The Hating Game by Sally Thorne
My rating: 4 of 5 stars
The Hating Game is my first attempt to read RomCom, and I think it’s as much the genre as the book that I struggled with. So I’ve given it four stars as I think fans of the genre would enjoy it, but for me who is not and who has now decided never to be a reader of RomCom, it was one step away from a one-star, put-down-without-finishing read.
The first couple of chapters were well-written, funny and tense. The main character, Lucy, was smart with lots of witty nasticisms to say about her nemesis (to borrow the dust-cover’s term), Joshua, and Joshua was obviously worthy of her contempt. After the first 30 pages, I was all set up to side with her in a battle royale between Lucy the hero overcoming Joshua the fiend though diverse and devious means.
That was the comedy, but when the romance came in, it all went to pieces. Lucy seemed to go through life missing much that was obvious to me. While characters in comedy do this all the time, there comes a point when the character is so far behind the reader that the character comes across as plain stupid – in this case, infuriatingly so,
Stupidity of this order is hard to take, but Lucy also started to come across as downright obnoxious. She uses people without the slightest compunction or awareness – the book cover designer Dave, the only nice person in the book, gets entangled in her machinations, Lucy is the recipient of many acts of kindness but refuses to believe those acts can be just that. Rather, time and again, she turns them around to being sneaky acts that are part of a plot to mess her up.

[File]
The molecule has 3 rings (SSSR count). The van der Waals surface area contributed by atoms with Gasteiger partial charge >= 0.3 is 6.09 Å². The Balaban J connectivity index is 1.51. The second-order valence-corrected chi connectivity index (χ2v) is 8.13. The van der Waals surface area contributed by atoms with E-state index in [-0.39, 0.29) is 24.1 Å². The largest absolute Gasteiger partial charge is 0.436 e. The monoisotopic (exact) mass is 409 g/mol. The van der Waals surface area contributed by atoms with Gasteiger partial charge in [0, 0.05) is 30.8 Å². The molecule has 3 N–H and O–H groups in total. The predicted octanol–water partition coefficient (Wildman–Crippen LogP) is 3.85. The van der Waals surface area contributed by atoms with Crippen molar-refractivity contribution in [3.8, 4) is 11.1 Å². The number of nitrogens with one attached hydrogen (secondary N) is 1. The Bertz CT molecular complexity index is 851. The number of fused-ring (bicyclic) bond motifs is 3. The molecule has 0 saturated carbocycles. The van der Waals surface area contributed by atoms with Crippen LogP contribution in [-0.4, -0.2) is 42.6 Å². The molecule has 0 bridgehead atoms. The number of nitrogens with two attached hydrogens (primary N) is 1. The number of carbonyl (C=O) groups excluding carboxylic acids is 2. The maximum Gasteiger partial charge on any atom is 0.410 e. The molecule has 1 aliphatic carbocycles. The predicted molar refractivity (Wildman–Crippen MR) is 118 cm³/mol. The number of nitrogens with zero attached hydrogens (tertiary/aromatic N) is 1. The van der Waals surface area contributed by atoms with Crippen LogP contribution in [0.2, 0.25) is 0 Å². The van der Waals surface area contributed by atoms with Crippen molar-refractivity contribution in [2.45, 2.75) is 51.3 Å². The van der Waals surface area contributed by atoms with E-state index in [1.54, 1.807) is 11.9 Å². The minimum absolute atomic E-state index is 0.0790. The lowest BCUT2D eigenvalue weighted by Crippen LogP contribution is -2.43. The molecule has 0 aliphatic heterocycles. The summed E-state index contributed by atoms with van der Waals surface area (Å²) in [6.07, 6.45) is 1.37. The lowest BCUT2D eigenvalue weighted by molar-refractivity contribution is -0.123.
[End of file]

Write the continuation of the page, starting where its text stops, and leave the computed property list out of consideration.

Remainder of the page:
As I got to know him, Joshua turned out to be no better. Not because he was nice or nasty, but because he was cardboard. Obnoxious though I found Lucy, what rescued her was a wry sense of humor, coupled with a couple of interesting internal conflicts and contradictions. When it came to Joshua, and with the single exception of a slightly – and only slightly and in a very bourgeoise way- bad family background, he was too perfect even as a bad guy to grab my attention.
The result was a book that I struggled to finish and put down with a sigh of relief and a shrug of the shoulders. This is a shame, because I think Sally Thorpe writes well and, if she chose to write about interesting people rather than interesting situations, I think she could produce some really good stuff. But then again, perhaps RomCom isn’t for me.